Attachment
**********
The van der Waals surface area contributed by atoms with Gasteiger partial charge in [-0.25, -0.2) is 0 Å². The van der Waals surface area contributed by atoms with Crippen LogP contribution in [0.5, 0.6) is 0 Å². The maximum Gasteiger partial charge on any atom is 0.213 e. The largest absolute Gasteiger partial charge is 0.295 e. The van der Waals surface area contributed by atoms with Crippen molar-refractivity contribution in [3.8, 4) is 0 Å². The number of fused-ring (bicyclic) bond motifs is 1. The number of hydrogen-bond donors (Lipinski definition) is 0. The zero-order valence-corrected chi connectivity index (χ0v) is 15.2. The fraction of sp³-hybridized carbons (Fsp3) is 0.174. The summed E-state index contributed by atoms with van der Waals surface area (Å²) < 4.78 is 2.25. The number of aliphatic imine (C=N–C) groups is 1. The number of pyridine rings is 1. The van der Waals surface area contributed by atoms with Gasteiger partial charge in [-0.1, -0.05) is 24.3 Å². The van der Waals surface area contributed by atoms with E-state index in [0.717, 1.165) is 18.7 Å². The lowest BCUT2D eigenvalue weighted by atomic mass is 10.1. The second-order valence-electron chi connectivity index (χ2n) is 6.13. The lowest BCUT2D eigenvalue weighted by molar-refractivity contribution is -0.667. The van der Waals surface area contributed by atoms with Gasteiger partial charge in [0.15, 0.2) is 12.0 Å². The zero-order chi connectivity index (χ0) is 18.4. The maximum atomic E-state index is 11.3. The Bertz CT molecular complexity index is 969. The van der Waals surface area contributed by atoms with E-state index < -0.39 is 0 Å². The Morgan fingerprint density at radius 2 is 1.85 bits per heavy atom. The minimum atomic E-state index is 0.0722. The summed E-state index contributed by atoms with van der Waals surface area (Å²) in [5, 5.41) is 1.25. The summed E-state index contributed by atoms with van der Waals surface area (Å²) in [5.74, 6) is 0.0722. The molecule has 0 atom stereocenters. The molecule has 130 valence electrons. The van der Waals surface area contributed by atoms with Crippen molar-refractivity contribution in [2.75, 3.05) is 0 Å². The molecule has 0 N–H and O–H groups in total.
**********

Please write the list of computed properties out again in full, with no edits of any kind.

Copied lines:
The van der Waals surface area contributed by atoms with Gasteiger partial charge in [-0.25, -0.2) is 0 Å². The van der Waals surface area contributed by atoms with Crippen LogP contribution in [0.5, 0.6) is 0 Å². The maximum Gasteiger partial charge on any atom is 0.213 e. The largest absolute Gasteiger partial charge is 0.295 e. The van der Waals surface area contributed by atoms with Crippen molar-refractivity contribution in [3.8, 4) is 0 Å². The number of fused-ring (bicyclic) bond motifs is 1. The number of hydrogen-bond donors (Lipinski definition) is 0. The zero-order valence-corrected chi connectivity index (χ0v) is 15.2. The fraction of sp³-hybridized carbons (Fsp3) is 0.174. The summed E-state index contributed by atoms with van der Waals surface area (Å²) < 4.78 is 2.25. The number of aliphatic imine (C=N–C) groups is 1. The number of pyridine rings is 1. The van der Waals surface area contributed by atoms with Gasteiger partial charge in [-0.1, -0.05) is 24.3 Å². The van der Waals surface area contributed by atoms with E-state index in [0.717, 1.165) is 18.7 Å². The lowest BCUT2D eigenvalue weighted by atomic mass is 10.1. The second-order valence-electron chi connectivity index (χ2n) is 6.13. The lowest BCUT2D eigenvalue weighted by molar-refractivity contribution is -0.667. The van der Waals surface area contributed by atoms with Gasteiger partial charge in [0.15, 0.2) is 12.0 Å². The zero-order chi connectivity index (χ0) is 18.4. The maximum atomic E-state index is 11.3. The Bertz CT molecular complexity index is 969. The van der Waals surface area contributed by atoms with E-state index < -0.39 is 0 Å². The Morgan fingerprint density at radius 2 is 1.85 bits per heavy atom. The minimum atomic E-state index is 0.0722. The summed E-state index contributed by atoms with van der Waals surface area (Å²) in [5, 5.41) is 1.25. The summed E-state index contributed by atoms with van der Waals surface area (Å²) in [5.74, 6) is 0.0722. The molecule has 0 atom stereocenters. The molecule has 130 valence electrons. The van der Waals surface area contributed by atoms with Crippen molar-refractivity contribution in [2.75, 3.05) is 0 Å². The molecule has 0 N–H and O–H groups in total.